Brand Interrupted: Burger King’s Overhaul

Burger King’s new menu and marketing campaign missed a chance to cash in on some valuable brand equity, says marketing professor Peter Golder.

Burger King’s new menu and marketing campaign missed a chance to cash in on some valuable brand equity, says marketing professor Peter Golder.

Earlier this month, Burger King rolled out the biggest overhaul to its menu in the company’s 58-year history. Replete with “better-for-you” options like real-fruit smoothies, garden-fresh salads, and chicken snack wraps, the menu is designed to lure more women, children, and families into the restaurants and, just maybe, regain the franchise’s No. 1 spot in the fast-food rankings. Burger King lost that position to Wendy’s last year and has been struggling for a long time to differentiate itself from the true king of the burger joints: McDonald’s.

But after the wrapper came off the new offerings, and after the company announced an advertising campaign featuring Jay Leno, David Beckham, and Mary J. Blige, marketing professor Peter Golder was not impressed. His main question: “What is it about Whoppers that gives you the credibility to sell garden fresh salads and smoothies?”

Golder, who has researched enduring market leadership and the fast-food industry, says Burger King’s new persona lacks authenticity because it wasn’t built on a strong brand foundation. Indeed, Golder says, Burger King “is one of the more poorly managed brands of the last three decades, at least.”

What happened? According to Golder, the problem is that Burger King has been passed from owner to owner, none of whom seemed to be in the game for the long term. And that’s probably the case with the current owner, private-equity firm 3G Capital, which bought the company in 2010 and has already announced its intentions to partner with an investment fund and go public. “If you want to manage your business for customer value,” Golder asserts, “you don’t want to appear anxious for a quick buck.”

It’s not as if Burger King has a dearth of brand equity. From the beginning, the restaurant has been the home of the “flame-broiled” burger. But instead of nurturing that image, the company has experimented with ridiculous characters like “Sir Shakes a Lot,” the “Wizard of Fries,” and most recently, the “Subservient Chicken,” a web marketing boondoggle where a man in his living room orders around a person in a chicken costume. The tagline: “Chicken the way you like it.”

According to Golder, these diversions were a waste of time and money. “Long term equity is built around food, or the dining experience. That’s the great thing McDonald’s has built,” he says. “Burger King is more built around, ‘Look at me as I flap my arms around and get attention.’” If Burger King had invested more in communicating the quality of the food—and “flame-broiled” fits in that category—it would have a firmer platform on which to add new items.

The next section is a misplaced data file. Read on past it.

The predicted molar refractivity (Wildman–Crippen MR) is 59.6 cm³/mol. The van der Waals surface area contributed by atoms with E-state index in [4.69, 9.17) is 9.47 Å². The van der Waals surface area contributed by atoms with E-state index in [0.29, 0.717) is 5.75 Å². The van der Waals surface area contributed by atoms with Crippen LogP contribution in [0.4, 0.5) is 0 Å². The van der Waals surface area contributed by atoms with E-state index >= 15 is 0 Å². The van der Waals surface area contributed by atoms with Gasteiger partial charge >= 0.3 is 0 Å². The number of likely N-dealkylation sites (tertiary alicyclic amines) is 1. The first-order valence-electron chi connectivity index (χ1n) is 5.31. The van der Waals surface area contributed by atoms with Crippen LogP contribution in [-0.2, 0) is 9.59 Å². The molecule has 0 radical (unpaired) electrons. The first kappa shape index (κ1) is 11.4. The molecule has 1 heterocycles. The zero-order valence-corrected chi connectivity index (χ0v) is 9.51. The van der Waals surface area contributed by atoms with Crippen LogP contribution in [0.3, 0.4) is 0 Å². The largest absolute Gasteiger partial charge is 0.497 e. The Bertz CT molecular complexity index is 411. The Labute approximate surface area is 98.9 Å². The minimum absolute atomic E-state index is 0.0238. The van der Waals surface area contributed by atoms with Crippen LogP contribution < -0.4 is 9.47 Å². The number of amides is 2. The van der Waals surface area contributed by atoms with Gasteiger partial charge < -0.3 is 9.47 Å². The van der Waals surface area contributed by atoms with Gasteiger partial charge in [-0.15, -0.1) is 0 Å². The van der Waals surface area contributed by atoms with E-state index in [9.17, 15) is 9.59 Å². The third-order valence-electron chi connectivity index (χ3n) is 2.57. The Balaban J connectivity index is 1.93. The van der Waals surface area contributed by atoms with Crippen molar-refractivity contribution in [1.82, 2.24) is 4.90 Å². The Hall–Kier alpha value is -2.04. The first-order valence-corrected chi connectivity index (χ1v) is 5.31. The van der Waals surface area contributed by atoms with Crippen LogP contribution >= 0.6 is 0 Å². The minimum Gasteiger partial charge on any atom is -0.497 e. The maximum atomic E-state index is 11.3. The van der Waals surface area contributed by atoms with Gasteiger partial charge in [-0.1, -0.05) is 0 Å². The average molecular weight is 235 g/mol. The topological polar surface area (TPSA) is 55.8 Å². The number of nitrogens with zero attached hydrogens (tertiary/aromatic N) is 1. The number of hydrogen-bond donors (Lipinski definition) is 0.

Even more valuable than the “flame-broiled” brand is the trademarked slogan, “Have it Your Way,” which Burger King introduced in 1974. Type those words into Google and the first search result is Burger King. But if you perform the same search on Burger King’s homepage, nothing comes up. “That, to me,” says Golder, “means they don’t know what they’re doing.”

“Have it Your Way” is actually a brilliant brand, because it’s so broad. It’s not about burgers or fries or chicken, but food and the dining experience in general. In that way, it’s similar to McDonald’s corporate model of quality, service, cleanliness, and value. Both are big tents under which the companies can fit almost anything. “If Burger King stuck with ‘Have it Your Way,’” Golder says, “they’d have a platform on which to build new menus and the credibility to try something different.”

Take the current menu revamp, with its focus on freshness and healthier food. “Have it Your Way,” could reasonably include those qualities, because that’s what people are looking for these days. McDonald’s and Wendy’s responded to this shifting demand years ago and have been successful for two reasons: the quality of the food, and strong brand equities that allowed for improvisation. However, Burger King has neglected the “Have it Your Way” brand, so today it’s being labeled a McDonald’s copycat. “If Burger King had shown legitimacy from several decades of supporting “Have it Your Way,” it would be harder to say it’s just copying the competition today,” Golder says.

Golder hasn’t written off Burger King completely. He points out that Howard Johnson’s was the most popular fast food franchise in the mid-1960s. Then came McDonald’s, with its wondrous efficiencies and value. Even today, there are opportunities to disrupt the industry structure. “Food freshness is not what you think of when you think of McDonald’s or Wendy’s,” Golder says. “It’s not a space they own.” Burger King could own that space by building on the brand equity of the flame-broiled burger and “Have it Your Way,” becoming the fast-food symbol for food quality, freshness and premium ingredients.

This strategy would work internationally, too, where most of the growth in this industry is happening. Building a brand around quality and freshness makes it possible to serve any kind of food, whether its burgers or lentil-based snacks.

“The pieces are there,” Golder says of Burger King’s brand. “I just think it’s been poorly executed and they’ve gone for the quick fixes.”